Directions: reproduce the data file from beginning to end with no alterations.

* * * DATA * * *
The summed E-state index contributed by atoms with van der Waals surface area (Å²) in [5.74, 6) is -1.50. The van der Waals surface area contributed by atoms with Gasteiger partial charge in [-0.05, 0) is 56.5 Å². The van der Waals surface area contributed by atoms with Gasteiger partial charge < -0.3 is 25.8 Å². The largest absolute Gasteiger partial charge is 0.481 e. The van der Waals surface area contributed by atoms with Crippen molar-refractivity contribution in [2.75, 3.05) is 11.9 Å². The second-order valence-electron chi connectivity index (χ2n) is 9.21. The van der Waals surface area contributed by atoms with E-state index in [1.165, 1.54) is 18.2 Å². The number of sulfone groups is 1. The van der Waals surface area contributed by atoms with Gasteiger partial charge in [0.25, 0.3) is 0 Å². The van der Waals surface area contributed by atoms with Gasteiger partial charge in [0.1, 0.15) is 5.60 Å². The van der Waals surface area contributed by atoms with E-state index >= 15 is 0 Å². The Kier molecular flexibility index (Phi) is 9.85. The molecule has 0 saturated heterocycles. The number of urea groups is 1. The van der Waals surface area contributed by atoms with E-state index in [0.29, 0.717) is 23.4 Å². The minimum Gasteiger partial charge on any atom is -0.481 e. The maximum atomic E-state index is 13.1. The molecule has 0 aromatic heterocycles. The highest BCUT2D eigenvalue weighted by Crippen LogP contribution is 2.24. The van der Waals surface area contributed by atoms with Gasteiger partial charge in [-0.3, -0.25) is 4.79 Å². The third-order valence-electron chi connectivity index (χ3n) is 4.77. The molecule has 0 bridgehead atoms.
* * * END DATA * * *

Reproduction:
The summed E-state index contributed by atoms with van der Waals surface area (Å²) in [5.74, 6) is -1.50. The van der Waals surface area contributed by atoms with Gasteiger partial charge in [-0.05, 0) is 56.5 Å². The van der Waals surface area contributed by atoms with Gasteiger partial charge < -0.3 is 25.8 Å². The largest absolute Gasteiger partial charge is 0.481 e. The van der Waals surface area contributed by atoms with Crippen molar-refractivity contribution in [2.75, 3.05) is 11.9 Å². The second-order valence-electron chi connectivity index (χ2n) is 9.21. The van der Waals surface area contributed by atoms with E-state index in [1.165, 1.54) is 18.2 Å². The number of sulfone groups is 1. The van der Waals surface area contributed by atoms with Gasteiger partial charge in [0.25, 0.3) is 0 Å². The van der Waals surface area contributed by atoms with Gasteiger partial charge in [0.1, 0.15) is 5.60 Å². The van der Waals surface area contributed by atoms with E-state index >= 15 is 0 Å². The Kier molecular flexibility index (Phi) is 9.85. The molecule has 0 saturated heterocycles. The number of urea groups is 1. The van der Waals surface area contributed by atoms with E-state index in [0.29, 0.717) is 23.4 Å². The minimum Gasteiger partial charge on any atom is -0.481 e. The maximum atomic E-state index is 13.1. The molecule has 0 aromatic heterocycles. The highest BCUT2D eigenvalue weighted by Crippen LogP contribution is 2.24. The van der Waals surface area contributed by atoms with Gasteiger partial charge in [-0.3, -0.25) is 4.79 Å². The third-order valence-electron chi connectivity index (χ3n) is 4.77. The molecule has 0 bridgehead atoms.